As with comparative cognitive studies, conclusions on chimp-human similarity and difference in genome research depend crucially on perspective. To look at the complete set of human chromosomes, side by side with chimpanzee chromosomes, at the level of resolution of a powerful light microscope, for instance, is to be overwhelmed by the similarity between them. Overwhelmed with a sense of how close our kinship is with the other great apes. True, our chromosome 2 is a combination of two chimp chromosomes - giving humans a complement of 23 chromosome pairs to 24 in chimps, gorillas and orang-utans - but even here you can see exactly where the two chimp chromosomes have fused to produce one. The banding patterns you visualize by staining the chromosomes match up with astonishing similarity - and that banding similarity extends to many of the other chromosomes in the two genomes. However, look at a recent map of the chromosomes of chimps and humans, aligned side by side, produced by researchers who have mapped all inversions - end-on-end flips of large chunks of DNA - and the chromosomes are all but blotted out by a blizzard of red lines denoting inverted sequence. Now you become overwhelmed by how much structural change has occurred between the two genomes in just 6 million years. True, not all inversions result in changes in the working of genes - but many do - and inversions might even have been responsible for the initial divergence of chimp ancestor from human ancestor.

The extent to which you estimate the difference between chimp and human genomes depends entirely on where you look and how deeply. Modern genomics technology has led us deep into the mine that is the genome and has uncovered an extraordinary range of genetic mechanisms, many of which have one thing in common. They operate to promote variability - they amplify differences between individuals in one species. We now know, for instance, that each human is less genetically identical to anyone else than we thought only three years ago. When we compare human genomes to chimpanzee genomes these mechanisms magnify genetic distance still further. I have tried, in this book, to follow in the footsteps of these genome scientists as they dig deeper and deeper into the "Aladdin's Cave" of the genome. At times the going gets difficult. Scientists, like any explorers, are prone to taking wrong turnings, getting trapped in thickets, and covering hard ground, before breaking through into new insights. I hope that those of you who recoil from genetics with all the visceral horror with which many regard the sport of pot-holing will steel yourselves and follow me as far as I have dared to go into Aladdin's Cave. For only then will you see the riches within and begin to appreciate, as I have, just how limited popular accounts of human-chimpanzee genetic difference really are. Let me try and persuade you that this is a journey, if a little arduous at times, that is well worth taking.

There are a number of scientists around the world who have the breadth and the vision to have begun the task of rolling genetics, comparative animal cognition, and neuroscience into a comprehensive new approach to the study of human nature and this is part, at least, of their story. They strive to describe the nature of humans in terms of the extent to which we are genuinely different to chimpanzees and the other great apes. Somehow, over 6 million years, we humans evolved from something that probably resembled a chimpanzee (though we cannot yet be entirely sure) and the answer to our evolution has to lie in a growing number of structural changes in our genome, versus that of the chimpanzee, that have led to the evolution of a large number of genes that have, effectively, re-designed our brains and led to our advanced and peculiar human cognition.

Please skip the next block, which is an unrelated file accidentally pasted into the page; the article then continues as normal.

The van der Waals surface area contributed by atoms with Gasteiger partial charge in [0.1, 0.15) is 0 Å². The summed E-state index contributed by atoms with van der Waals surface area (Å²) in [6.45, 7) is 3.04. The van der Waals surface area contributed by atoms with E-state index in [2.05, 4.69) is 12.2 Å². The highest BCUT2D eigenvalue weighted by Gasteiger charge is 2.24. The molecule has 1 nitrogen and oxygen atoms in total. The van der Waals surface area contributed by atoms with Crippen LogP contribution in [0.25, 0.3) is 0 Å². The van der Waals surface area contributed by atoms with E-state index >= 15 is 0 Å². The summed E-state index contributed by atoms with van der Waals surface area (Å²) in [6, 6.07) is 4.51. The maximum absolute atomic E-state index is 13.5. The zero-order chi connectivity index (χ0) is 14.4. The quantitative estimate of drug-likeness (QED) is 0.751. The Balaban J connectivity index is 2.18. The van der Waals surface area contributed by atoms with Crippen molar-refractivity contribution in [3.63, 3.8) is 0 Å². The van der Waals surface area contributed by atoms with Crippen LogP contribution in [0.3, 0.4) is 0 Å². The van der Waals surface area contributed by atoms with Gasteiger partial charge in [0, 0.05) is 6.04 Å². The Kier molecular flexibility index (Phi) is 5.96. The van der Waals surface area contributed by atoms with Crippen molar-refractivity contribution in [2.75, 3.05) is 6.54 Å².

If you don't believe me, hand this book to your nearest friendly chimpanzee and see what he makes of it!

Thursday, 23 April 2009

Chromosome breakpoints contribute to genetic variation.

In chapters 6 and 7 of NOT A CHIMP I explain how large structural upheavals in the genome, involving segmental duplication of large sections of DNA, inversions, and deletions, can lead to novel sources of genetic variation because they can either produce a new family of genes, or dupes, upon which natural selection can differentially act, or because they disrupt genes or families of genes when chromosomal breakpoints occur within genes or close by. Now a team led by Harris Lewin, of the University of Illinois, has shown that such chromosome breaks do not occur randomly, invariably occur in gene-rich parts of chromosomes, as opposed to genetic deserts, and in areas abounding in copy number variants of genes, insertions and deletions. Furthermore, different classes of genes are associated with breakage-susceptible to breakage-resistant parts of chromosomes, the former over-represented with genes for immune system and muscle contraction, for instance. Yet more evidence that structural tectonics in the genome are, if anything, more important than prosaic point mutations in the genetic code in providing raw material for natural selection to operate on.

Ape behaviour reveals secrets of human evolution

Nice article from Dan Jones, mainly about how Robin Dunbar and various colleagues are investigating the affects on primate group size of climate and thus food availability, to get an ecological handle on human evolution. Raises interesting questions: as you move from chimps to Australopithecenes, brain/cranium size increases, suggesting larger social groups. But how did Australopiths eke out a sufficient existence to support larger groups and bigger brains? Did they roam more, temporarily fission into small groups, or (very unlikely) eat meat?